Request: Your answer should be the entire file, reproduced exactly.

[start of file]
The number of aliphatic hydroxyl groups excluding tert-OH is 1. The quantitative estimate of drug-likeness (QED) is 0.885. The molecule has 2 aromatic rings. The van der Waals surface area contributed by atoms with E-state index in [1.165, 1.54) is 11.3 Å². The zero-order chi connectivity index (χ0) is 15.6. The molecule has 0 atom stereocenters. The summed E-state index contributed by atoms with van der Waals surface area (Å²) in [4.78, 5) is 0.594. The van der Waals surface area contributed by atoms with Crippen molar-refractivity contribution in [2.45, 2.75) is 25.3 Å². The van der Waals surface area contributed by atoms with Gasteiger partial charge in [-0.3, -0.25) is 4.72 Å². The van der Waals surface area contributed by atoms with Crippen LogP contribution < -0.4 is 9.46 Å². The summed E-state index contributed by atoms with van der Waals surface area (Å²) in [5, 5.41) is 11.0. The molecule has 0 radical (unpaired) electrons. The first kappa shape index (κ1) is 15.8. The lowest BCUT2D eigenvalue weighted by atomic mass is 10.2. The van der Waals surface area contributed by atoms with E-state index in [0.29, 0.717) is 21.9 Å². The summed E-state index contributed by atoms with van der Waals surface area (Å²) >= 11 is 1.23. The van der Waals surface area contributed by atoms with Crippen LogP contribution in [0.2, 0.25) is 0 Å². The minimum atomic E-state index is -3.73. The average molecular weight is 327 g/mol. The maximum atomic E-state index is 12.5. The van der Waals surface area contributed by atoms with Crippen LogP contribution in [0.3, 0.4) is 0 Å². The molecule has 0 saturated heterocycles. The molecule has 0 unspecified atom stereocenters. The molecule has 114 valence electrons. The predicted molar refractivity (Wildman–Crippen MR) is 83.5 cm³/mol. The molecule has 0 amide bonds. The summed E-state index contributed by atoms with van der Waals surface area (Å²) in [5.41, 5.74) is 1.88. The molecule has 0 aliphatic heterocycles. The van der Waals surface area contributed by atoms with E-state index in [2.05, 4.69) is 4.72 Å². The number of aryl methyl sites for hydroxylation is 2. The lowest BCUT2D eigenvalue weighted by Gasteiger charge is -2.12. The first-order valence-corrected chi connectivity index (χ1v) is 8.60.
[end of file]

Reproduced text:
The number of aliphatic hydroxyl groups excluding tert-OH is 1. The quantitative estimate of drug-likeness (QED) is 0.885. The molecule has 2 aromatic rings. The van der Waals surface area contributed by atoms with E-state index in [1.165, 1.54) is 11.3 Å². The zero-order chi connectivity index (χ0) is 15.6. The molecule has 0 atom stereocenters. The summed E-state index contributed by atoms with van der Waals surface area (Å²) in [4.78, 5) is 0.594. The van der Waals surface area contributed by atoms with Crippen molar-refractivity contribution in [2.45, 2.75) is 25.3 Å². The van der Waals surface area contributed by atoms with Gasteiger partial charge in [-0.3, -0.25) is 4.72 Å². The van der Waals surface area contributed by atoms with Crippen LogP contribution < -0.4 is 9.46 Å². The summed E-state index contributed by atoms with van der Waals surface area (Å²) in [5, 5.41) is 11.0. The molecule has 0 radical (unpaired) electrons. The first kappa shape index (κ1) is 15.8. The lowest BCUT2D eigenvalue weighted by atomic mass is 10.2. The van der Waals surface area contributed by atoms with E-state index in [0.29, 0.717) is 21.9 Å². The summed E-state index contributed by atoms with van der Waals surface area (Å²) >= 11 is 1.23. The van der Waals surface area contributed by atoms with Crippen LogP contribution in [0.2, 0.25) is 0 Å². The minimum atomic E-state index is -3.73. The average molecular weight is 327 g/mol. The maximum atomic E-state index is 12.5. The van der Waals surface area contributed by atoms with Crippen LogP contribution in [0.3, 0.4) is 0 Å². The molecule has 0 saturated heterocycles. The molecule has 0 unspecified atom stereocenters. The molecule has 114 valence electrons. The predicted molar refractivity (Wildman–Crippen MR) is 83.5 cm³/mol. The molecule has 0 amide bonds. The summed E-state index contributed by atoms with van der Waals surface area (Å²) in [5.41, 5.74) is 1.88. The molecule has 0 aliphatic heterocycles. The van der Waals surface area contributed by atoms with E-state index in [2.05, 4.69) is 4.72 Å². The number of aryl methyl sites for hydroxylation is 2. The lowest BCUT2D eigenvalue weighted by Gasteiger charge is -2.12. The first-order valence-corrected chi connectivity index (χ1v) is 8.60.